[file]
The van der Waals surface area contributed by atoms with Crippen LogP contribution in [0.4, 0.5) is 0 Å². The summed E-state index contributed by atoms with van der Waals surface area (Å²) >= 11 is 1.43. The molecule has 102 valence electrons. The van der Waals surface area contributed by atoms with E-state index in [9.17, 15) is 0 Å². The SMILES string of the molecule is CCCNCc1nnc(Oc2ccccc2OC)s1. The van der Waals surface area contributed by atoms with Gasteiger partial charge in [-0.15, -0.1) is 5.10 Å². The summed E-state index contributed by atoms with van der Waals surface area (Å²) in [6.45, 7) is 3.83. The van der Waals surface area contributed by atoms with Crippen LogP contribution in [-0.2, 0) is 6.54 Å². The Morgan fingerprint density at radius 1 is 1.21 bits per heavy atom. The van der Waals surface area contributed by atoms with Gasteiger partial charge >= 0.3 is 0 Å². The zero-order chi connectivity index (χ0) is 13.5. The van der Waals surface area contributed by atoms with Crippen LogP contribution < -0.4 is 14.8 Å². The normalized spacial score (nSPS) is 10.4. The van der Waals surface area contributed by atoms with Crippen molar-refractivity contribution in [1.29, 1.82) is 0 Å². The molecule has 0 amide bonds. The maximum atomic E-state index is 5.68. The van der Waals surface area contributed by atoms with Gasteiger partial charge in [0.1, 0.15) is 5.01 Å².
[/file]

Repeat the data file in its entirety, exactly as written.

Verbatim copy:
The van der Waals surface area contributed by atoms with Crippen LogP contribution in [0.4, 0.5) is 0 Å². The summed E-state index contributed by atoms with van der Waals surface area (Å²) >= 11 is 1.43. The molecule has 102 valence electrons. The van der Waals surface area contributed by atoms with E-state index in [9.17, 15) is 0 Å². The SMILES string of the molecule is CCCNCc1nnc(Oc2ccccc2OC)s1. The van der Waals surface area contributed by atoms with Gasteiger partial charge in [-0.15, -0.1) is 5.10 Å². The summed E-state index contributed by atoms with van der Waals surface area (Å²) in [6.45, 7) is 3.83. The van der Waals surface area contributed by atoms with Crippen LogP contribution in [-0.2, 0) is 6.54 Å². The Morgan fingerprint density at radius 1 is 1.21 bits per heavy atom. The van der Waals surface area contributed by atoms with Gasteiger partial charge >= 0.3 is 0 Å². The zero-order chi connectivity index (χ0) is 13.5. The van der Waals surface area contributed by atoms with Crippen LogP contribution < -0.4 is 14.8 Å². The normalized spacial score (nSPS) is 10.4. The van der Waals surface area contributed by atoms with Crippen molar-refractivity contribution in [1.29, 1.82) is 0 Å². The molecule has 0 amide bonds. The maximum atomic E-state index is 5.68. The van der Waals surface area contributed by atoms with Gasteiger partial charge in [0.1, 0.15) is 5.01 Å².